First Labour Government of New Zealand: Wikis

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The First Labour Government of New Zealand was the government of New Zealand from 1935 to 1949. It set the tone of New Zealand's economic and welfare policies until the 1980s, establishing a welfare state, a system of Keynesian economic management, and high levels of state intervention. The government came to power towards the end of, and as a result of, the Great Depression of the 1930s, and also governed the country throughout World War II.

Contents

Significant policies

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Industrial

  • Enacted compulsory trade unionism.
  • Introduced the 40 hour working week.

Foreign affairs and military

In the 1930s, Labour was a supporter of the League of Nations (a forerunner to the United Nations), seeing the League as the best way to prevent another major war. However the League proved to be ineffectual, and was unable to prevent the Japanese invasion of Manchuria or the Italian invasion of Abyssinia. Under Labour, the New Zealand representative in the League spoke strongly against appeasement of aggressors, particularly the Italian invasion of Abyssinia and the German occupation of Czechoslovakia. When World War II broke out, New Zealand immediately declared war on Germany, with Savage saying that 'where Britain goes, we go'. During the war, conscription was introduced. This led some to accuse Labour of hypocrisy, as it had strongly opposed conscription in World War I. The government argued that while the First World War had been an unnecessary imperialist scuffle, the Second World War was a just war against fascist aggressors. Following the war, Fraser became involved in the setting up of the United Nations, and was especially concerned that small countries not be marginalised by the great powers.

Economic

  • Increased government spending in an effort to stimulate the economy.
  • Introduced wide-ranging tariffs and other import controls.

Welfare

  • Introduced welfare benefits for invalids and the unemployed.
  • Removed most fees for healthcare and secondary education.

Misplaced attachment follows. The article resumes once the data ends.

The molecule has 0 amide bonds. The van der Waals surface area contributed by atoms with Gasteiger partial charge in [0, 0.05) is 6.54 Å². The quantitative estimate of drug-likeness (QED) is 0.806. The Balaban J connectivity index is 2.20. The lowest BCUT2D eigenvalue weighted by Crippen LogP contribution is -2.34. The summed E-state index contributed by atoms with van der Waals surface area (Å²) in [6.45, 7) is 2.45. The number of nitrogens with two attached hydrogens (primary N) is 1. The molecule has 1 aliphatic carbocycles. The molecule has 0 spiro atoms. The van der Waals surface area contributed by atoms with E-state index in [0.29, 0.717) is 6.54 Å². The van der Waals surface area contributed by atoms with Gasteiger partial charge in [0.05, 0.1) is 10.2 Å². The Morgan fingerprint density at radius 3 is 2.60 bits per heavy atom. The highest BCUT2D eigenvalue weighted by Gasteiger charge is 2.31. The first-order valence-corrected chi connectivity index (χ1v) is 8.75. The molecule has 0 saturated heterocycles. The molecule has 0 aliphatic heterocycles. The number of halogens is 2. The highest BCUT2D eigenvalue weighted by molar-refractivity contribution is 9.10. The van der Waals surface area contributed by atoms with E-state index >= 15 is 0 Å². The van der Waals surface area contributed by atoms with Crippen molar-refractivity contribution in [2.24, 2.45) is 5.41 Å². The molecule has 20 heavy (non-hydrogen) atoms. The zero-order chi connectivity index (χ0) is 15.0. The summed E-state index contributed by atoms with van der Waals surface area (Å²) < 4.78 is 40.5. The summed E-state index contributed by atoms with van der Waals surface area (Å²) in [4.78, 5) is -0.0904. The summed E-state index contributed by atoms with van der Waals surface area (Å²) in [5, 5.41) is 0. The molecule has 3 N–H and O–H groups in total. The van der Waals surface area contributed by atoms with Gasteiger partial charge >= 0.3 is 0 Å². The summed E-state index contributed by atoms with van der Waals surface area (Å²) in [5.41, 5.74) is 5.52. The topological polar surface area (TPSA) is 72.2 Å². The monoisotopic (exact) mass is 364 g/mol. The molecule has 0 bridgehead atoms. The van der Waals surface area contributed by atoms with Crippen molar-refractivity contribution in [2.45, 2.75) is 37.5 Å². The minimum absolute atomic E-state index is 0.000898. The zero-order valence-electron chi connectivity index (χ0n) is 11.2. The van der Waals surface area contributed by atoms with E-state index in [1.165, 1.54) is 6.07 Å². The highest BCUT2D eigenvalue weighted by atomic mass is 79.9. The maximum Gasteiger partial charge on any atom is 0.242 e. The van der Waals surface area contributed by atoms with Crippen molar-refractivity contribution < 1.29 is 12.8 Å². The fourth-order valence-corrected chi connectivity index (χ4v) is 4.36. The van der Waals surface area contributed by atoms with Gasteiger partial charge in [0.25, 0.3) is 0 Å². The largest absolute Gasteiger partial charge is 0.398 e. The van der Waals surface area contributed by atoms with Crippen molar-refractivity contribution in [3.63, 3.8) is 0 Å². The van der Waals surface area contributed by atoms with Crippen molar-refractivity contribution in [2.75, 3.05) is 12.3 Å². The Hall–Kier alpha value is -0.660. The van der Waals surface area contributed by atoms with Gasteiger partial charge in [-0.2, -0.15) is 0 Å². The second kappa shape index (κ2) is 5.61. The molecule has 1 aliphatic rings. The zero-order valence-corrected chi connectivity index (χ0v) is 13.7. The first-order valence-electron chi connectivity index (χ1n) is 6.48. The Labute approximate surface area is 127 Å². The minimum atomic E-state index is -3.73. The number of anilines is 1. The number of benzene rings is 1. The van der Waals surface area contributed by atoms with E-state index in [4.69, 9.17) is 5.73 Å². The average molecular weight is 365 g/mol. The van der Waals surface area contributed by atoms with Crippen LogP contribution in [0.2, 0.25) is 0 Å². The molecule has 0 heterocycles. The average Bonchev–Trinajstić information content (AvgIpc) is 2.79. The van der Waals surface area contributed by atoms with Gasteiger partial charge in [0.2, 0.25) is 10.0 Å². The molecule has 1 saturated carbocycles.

• Began the state housing programme, providing rental houses for low-income workers.

Constitutional

Treaty and Māori

Formation

The immediate context of the 1935 election was the Great Depression which had started in 1929 and affected New Zealand as badly as most other Western countries. Following the 1931 election the Reform and United (also known as Liberal) parties had formed a coalition to deal with it. The Labour Party formed the opposition, arguing that the only way out of the depression was socialism. The coalition government instead supported the economic orthodoxy which was that a balanced budget was of paramount importance and that state spending had to be cut in order to offset the decline in taxation revenue. They also believed that to provide the unemployed with money without making them work was morally wrong, and so put thousands of unemployed to work on often-pointless 'relief work'. Labour argued that the government needed to increase spending and create real jobs. By 1935 - after the election had been delayed a year because of the depression - many voters who would not otherwise have trusted Labour were disillusioned with the economic orthodoxy and prepared to try something new. Labour was helped by a change of leadership in 1933, after leader Harry Holland died and was replaced by Michael Joseph Savage, who did not seem to be a frightening communist but rather a kindly uncle figure. Labour achieved an overwhelming victory, taking 53 out of 80 seats. A further two were won by the Māori Ratana movement, which formed an alliance with Labour. Despite the size of its victory, Labour won only 46.1% of the popular vote; the government vote was split between Reform and United, and both parties lost votes on the right to the Democrats and the Country Party.

The 1938 election